A drugstore on every corner: Turning points in community pharmacy
Up to that point, manufacturers established drug prices primarily on the basis of the cost of production and drug promotion.
At that time, there was no direct-to-consumer advertising, and the drug companies generally hired pharmacists to promote their products. Those pharmacists were called “detail men.” They educated the doctors about new drugs and gave them samples of their products.
The detail men encouraged retail pharmacists to open direct accounts so that their pharmacies could bypass the markup used by wholesalers.
Red Book, Blue Book
The manufacturers set yearly drug prices that were published in the RED BOOK and the BLUE BOOK. Wholesale distributers used those prices in their businesses.
Pharmacies could normally depend on the manufacturers to honor those prices.
A new pricing tactic
Until the late 1960s, the wholesalers would give a retail pharmacist a 2% discount if the bill were paid within 10 days of becoming due.
Then some small wholesalers began offering 10% discounts for their products, which were primarily generics with some brand-name drugs included. However, those drugs did not constitute a majority of their business. Those small wholesalers could demand deeper discounts from the manufacturers based on their successful sales of the products, so they could afford to offer the 10% discount on them.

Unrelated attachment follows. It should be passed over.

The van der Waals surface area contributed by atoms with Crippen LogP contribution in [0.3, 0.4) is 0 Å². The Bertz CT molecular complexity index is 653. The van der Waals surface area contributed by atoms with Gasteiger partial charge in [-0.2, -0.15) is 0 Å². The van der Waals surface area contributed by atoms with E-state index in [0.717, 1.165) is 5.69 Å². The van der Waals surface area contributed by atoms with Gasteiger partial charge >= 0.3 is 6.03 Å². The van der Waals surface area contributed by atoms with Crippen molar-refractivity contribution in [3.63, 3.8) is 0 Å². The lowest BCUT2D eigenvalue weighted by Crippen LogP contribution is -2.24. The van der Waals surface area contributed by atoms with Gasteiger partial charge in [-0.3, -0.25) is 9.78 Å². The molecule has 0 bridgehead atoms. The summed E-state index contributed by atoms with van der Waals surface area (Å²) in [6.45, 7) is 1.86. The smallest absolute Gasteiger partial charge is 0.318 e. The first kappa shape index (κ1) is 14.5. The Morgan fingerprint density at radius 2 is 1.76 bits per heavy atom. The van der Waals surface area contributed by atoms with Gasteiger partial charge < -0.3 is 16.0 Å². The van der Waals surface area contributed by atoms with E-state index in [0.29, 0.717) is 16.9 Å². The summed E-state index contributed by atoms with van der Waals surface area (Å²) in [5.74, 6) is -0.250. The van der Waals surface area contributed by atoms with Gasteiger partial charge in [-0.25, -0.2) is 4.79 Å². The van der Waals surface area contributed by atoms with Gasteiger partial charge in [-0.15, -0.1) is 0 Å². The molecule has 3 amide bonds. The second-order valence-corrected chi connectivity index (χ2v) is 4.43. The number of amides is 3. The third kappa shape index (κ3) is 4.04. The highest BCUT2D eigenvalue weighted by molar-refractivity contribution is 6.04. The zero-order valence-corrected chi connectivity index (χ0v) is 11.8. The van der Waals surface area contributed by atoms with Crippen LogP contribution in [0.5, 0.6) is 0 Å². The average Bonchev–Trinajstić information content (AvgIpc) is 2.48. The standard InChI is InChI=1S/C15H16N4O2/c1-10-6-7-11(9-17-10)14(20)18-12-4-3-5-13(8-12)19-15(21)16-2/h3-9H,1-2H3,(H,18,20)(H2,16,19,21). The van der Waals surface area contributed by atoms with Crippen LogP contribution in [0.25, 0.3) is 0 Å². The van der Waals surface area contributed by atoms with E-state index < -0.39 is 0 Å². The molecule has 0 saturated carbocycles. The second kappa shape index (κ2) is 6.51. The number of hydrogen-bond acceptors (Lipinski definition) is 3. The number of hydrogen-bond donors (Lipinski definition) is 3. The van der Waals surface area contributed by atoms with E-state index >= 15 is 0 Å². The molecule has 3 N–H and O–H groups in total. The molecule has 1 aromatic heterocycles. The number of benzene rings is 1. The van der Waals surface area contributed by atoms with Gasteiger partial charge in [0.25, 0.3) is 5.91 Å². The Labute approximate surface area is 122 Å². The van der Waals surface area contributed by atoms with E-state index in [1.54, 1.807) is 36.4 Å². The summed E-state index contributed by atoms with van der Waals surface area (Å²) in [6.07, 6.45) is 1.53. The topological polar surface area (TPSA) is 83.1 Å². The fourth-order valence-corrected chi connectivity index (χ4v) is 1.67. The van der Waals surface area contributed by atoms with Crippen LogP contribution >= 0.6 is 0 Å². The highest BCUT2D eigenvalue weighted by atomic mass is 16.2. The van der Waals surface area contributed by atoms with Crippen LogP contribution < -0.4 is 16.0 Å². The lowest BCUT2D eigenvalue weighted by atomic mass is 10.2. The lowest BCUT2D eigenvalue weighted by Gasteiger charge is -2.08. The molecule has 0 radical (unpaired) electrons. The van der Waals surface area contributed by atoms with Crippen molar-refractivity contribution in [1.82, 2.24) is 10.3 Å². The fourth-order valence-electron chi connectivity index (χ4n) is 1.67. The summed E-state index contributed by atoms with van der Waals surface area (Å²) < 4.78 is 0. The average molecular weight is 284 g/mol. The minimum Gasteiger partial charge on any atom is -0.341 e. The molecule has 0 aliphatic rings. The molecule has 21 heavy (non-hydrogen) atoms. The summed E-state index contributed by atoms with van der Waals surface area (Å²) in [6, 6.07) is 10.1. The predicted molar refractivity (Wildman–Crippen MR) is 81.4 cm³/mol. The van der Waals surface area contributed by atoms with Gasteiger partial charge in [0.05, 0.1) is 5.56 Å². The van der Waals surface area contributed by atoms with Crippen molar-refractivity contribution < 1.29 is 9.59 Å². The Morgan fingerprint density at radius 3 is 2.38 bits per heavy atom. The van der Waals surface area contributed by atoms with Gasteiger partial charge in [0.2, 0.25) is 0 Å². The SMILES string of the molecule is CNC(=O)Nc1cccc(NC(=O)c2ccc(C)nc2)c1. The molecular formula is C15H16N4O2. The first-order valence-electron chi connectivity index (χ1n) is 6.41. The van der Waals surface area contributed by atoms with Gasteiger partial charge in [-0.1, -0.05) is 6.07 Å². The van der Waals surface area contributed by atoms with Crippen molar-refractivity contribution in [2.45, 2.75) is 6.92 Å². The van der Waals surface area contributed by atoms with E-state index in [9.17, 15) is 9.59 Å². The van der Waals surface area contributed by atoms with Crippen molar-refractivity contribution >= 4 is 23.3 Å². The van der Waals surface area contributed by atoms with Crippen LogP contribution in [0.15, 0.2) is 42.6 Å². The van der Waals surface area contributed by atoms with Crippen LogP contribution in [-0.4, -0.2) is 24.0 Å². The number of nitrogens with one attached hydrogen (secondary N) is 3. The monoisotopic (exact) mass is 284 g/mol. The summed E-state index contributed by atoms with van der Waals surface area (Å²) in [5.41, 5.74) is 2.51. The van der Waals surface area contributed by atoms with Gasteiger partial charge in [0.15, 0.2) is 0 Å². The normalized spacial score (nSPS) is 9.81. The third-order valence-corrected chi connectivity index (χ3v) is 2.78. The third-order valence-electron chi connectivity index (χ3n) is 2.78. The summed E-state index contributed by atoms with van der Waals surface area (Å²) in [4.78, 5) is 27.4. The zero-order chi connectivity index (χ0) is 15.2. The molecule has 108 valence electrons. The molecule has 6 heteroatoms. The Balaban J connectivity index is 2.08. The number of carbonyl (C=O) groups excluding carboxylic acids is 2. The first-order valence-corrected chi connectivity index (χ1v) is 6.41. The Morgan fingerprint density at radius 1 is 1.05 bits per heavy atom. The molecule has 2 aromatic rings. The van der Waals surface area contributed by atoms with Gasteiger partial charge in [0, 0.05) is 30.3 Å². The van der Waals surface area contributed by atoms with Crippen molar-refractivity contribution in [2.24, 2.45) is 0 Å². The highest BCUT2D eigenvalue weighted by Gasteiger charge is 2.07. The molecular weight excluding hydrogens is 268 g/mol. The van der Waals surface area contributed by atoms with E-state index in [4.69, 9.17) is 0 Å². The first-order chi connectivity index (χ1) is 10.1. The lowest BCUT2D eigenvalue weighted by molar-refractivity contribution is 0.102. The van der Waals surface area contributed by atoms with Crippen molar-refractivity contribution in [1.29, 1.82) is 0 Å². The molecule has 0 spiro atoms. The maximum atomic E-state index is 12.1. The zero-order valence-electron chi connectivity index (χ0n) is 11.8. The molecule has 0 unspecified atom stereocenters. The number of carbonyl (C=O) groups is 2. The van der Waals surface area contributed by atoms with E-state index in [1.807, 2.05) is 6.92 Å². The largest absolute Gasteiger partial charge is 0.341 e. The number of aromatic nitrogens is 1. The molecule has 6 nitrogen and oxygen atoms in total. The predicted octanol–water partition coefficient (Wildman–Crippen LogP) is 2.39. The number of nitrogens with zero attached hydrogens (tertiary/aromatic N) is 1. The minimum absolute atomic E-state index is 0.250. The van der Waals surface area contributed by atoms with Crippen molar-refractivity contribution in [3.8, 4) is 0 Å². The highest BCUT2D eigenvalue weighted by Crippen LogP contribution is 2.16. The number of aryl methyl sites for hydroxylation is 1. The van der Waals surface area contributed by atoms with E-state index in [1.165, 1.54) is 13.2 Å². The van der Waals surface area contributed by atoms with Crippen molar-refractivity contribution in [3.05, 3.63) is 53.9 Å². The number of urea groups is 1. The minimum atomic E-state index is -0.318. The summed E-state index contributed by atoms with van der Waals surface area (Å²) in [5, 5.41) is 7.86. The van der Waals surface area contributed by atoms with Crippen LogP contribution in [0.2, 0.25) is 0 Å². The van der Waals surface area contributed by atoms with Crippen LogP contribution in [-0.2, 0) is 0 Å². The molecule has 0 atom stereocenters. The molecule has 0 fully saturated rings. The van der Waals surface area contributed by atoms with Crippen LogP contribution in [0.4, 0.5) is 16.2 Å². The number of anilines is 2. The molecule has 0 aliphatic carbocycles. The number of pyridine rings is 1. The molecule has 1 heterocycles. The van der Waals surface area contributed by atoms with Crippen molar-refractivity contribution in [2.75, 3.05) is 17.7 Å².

In response to those small wholesalers, the large wholesalers demanded bigger discounts from the manufacturers so that they could also offer the 10% discounts. The manufacturers then had to raise their prices in order to compensate for the discounts.
A drugstore on every corner
At that time there were very few chains competing with independents for business in most of the rural areas and many larger cities.
A good many of the rural towns and cities had retail pharmacies on every corner, and pharmacists were generally successful businessmen.
Then things began to change.
Chain expansion begins
For many years Rexall and Walgreens had used franchises to further their business.
In the 1960s, Walgreens stopped franchising and bought out its members’ franchises, and Rexall went out of business.
Walgreens realized that because of its purchasing power, it could demand even greater discounts. This meant that manufacturers had to raise prices to compensate.
The professional fee and its consequences
In the mid-1960s, Medicaid came into being, and pharmacy associations and universities began to promote the idea of a professional fee.
At that time there were laws preventing retail businesses from agreeing on pricing their products. The acceptance of the professional fee in essence resulted in government price-fixing, which restricted drugstore profits.
As a result, increasing the prescription output was the only way to sustain profits.